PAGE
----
• Implementations can include any, all, or none of the following features. The first location source can have a lower power usage than the second location source. The first location source can be a terrestrial-based location system and the second location source can be a satellite-based location system. Both the first location source and the second location source can be terrestrial-based location systems. The invitation can include a request to join a meeting event in a calendar system. The location information can be shared for a period of time that is based on a time period of the meeting event. The request to join the meeting event can include a control for joining the meeting event and sharing a location, and a control for joining the meeting event without sharing a location.
  • The details of one or more implementations are set forth in the accompanying drawings and the description below. Other features and advantages will be apparent from the description and drawings, and from the claims.
  • DESCRIPTION OF DRAWINGS
  • FIG. 1 is a schematic diagram that shows an example of a system for temporarily sharing location information among multiple computing devices.
  • FIGS. 2A-D show examples of graphical user interfaces for generating an invitation to temporarily share location information among multiple computing devices.
  • FIGS. 3A-F show examples of graphical user interfaces for generating an invitation to temporarily share location information among multiple computing devices.
  • FIGS. 4A-D show examples of graphical user interfaces for managing temporarily shared location information among multiple computing devices.
  • FIGS. 5A-D show examples of graphical user interfaces for accepting an invitation to temporarily share location information among multiple computing devices.
  • FIG. 6 is flow chart that shows an example of a process for temporarily sharing location information among multiple computing devices.
  • FIG. 7 is a schematic diagram that shows an example of a computing device and a mobile computing device.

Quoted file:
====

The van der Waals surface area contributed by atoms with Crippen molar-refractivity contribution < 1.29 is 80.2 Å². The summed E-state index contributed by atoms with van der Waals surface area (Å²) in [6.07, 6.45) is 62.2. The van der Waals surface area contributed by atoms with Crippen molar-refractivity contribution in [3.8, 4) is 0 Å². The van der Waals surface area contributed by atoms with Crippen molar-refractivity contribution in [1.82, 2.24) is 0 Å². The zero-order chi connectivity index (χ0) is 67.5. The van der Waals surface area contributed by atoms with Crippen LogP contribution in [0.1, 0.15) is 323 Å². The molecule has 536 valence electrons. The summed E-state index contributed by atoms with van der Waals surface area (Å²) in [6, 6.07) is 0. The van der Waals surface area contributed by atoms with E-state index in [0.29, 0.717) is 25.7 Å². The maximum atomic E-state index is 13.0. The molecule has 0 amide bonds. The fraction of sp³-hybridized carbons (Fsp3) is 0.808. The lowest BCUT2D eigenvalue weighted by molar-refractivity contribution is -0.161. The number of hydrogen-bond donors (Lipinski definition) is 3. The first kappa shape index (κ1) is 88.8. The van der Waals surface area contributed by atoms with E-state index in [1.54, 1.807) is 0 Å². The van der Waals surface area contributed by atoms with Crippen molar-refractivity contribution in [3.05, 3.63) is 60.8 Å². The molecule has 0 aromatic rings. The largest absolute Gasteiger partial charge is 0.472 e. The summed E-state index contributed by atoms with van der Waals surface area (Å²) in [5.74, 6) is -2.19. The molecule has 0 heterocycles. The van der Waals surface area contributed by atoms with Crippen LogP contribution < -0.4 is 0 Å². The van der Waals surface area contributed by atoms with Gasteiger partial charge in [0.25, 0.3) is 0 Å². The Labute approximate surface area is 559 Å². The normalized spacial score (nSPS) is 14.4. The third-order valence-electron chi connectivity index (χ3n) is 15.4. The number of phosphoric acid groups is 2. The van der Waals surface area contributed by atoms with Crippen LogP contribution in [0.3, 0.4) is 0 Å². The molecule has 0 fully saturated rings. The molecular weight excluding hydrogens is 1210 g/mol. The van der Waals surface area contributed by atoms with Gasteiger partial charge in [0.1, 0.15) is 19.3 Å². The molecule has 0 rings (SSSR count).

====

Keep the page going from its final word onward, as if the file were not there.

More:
• DETAILED DESCRIPTION
  • This document describes systems and techniques for temporarily sharing location information among multiple computing devices. A computing system generates an invitation, to be sent from a first participant, to multiple other participants to share location information among the participants. One or more of the other participants respond to the invitation to confirm participation in the location information sharing event. The computing system then shares the location information of the confirmed participants for a limited amount of time. In some implementations, the computing system also throttles the type of location information requested from each of the confirmed participants based on the proximity of the confirmed participants to one another.
  • The systems and techniques described herein may provide one or more of the following advantages. First, a system can provide for sharing location information among multiple participants without separately authorizing the sharing between each pair of participants. Second, a system can provide for sharing location information among multiple participants without separate authorizations of the sharing in each direction between participants (e.g., first participant authorizes a second participant to see the first participant's location information and the second participant authorizes the first participant to see the second participant's location information). Third, a system can provide for temporarily sharing location information among multiple participants without participants separately revoking authorization of the sharing after the temporal time period has expired. Fourth, a system can provide a reduction in power consumed by a mobile computing device by only requesting location information that consumes a high amount of power when participants are within a threshold distance of one another.